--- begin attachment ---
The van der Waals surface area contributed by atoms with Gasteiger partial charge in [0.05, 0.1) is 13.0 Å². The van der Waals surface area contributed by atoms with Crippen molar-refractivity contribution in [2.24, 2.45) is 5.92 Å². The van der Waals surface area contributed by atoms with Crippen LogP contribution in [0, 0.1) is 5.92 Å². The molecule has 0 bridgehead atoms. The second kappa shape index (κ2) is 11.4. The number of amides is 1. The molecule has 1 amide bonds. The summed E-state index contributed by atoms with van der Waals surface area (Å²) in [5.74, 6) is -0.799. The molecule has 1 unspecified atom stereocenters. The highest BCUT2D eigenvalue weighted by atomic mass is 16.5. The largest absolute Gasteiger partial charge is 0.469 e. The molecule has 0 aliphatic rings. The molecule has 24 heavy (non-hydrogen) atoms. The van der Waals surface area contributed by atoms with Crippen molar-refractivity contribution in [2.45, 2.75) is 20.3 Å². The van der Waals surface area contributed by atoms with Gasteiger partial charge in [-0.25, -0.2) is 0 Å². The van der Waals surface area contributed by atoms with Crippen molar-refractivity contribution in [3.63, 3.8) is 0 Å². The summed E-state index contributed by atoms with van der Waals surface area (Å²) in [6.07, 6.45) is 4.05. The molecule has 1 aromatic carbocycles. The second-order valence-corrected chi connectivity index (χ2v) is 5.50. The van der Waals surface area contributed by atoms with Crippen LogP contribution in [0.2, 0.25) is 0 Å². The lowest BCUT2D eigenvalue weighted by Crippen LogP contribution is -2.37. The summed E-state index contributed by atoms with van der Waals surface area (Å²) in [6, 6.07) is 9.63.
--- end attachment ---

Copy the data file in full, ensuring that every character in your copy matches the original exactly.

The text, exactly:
The van der Waals surface area contributed by atoms with Gasteiger partial charge in [0.05, 0.1) is 13.0 Å². The van der Waals surface area contributed by atoms with Crippen molar-refractivity contribution in [2.24, 2.45) is 5.92 Å². The van der Waals surface area contributed by atoms with Crippen LogP contribution in [0, 0.1) is 5.92 Å². The molecule has 0 bridgehead atoms. The second kappa shape index (κ2) is 11.4. The number of amides is 1. The molecule has 1 amide bonds. The summed E-state index contributed by atoms with van der Waals surface area (Å²) in [5.74, 6) is -0.799. The molecule has 1 unspecified atom stereocenters. The highest BCUT2D eigenvalue weighted by atomic mass is 16.5. The largest absolute Gasteiger partial charge is 0.469 e. The molecule has 0 aliphatic rings. The molecule has 24 heavy (non-hydrogen) atoms. The van der Waals surface area contributed by atoms with Crippen molar-refractivity contribution in [2.45, 2.75) is 20.3 Å². The van der Waals surface area contributed by atoms with Gasteiger partial charge in [-0.25, -0.2) is 0 Å². The van der Waals surface area contributed by atoms with Crippen molar-refractivity contribution in [3.63, 3.8) is 0 Å². The summed E-state index contributed by atoms with van der Waals surface area (Å²) in [6.07, 6.45) is 4.05. The molecule has 1 aromatic carbocycles. The second-order valence-corrected chi connectivity index (χ2v) is 5.50. The van der Waals surface area contributed by atoms with Crippen LogP contribution in [0.2, 0.25) is 0 Å². The lowest BCUT2D eigenvalue weighted by Crippen LogP contribution is -2.37. The summed E-state index contributed by atoms with van der Waals surface area (Å²) in [6, 6.07) is 9.63.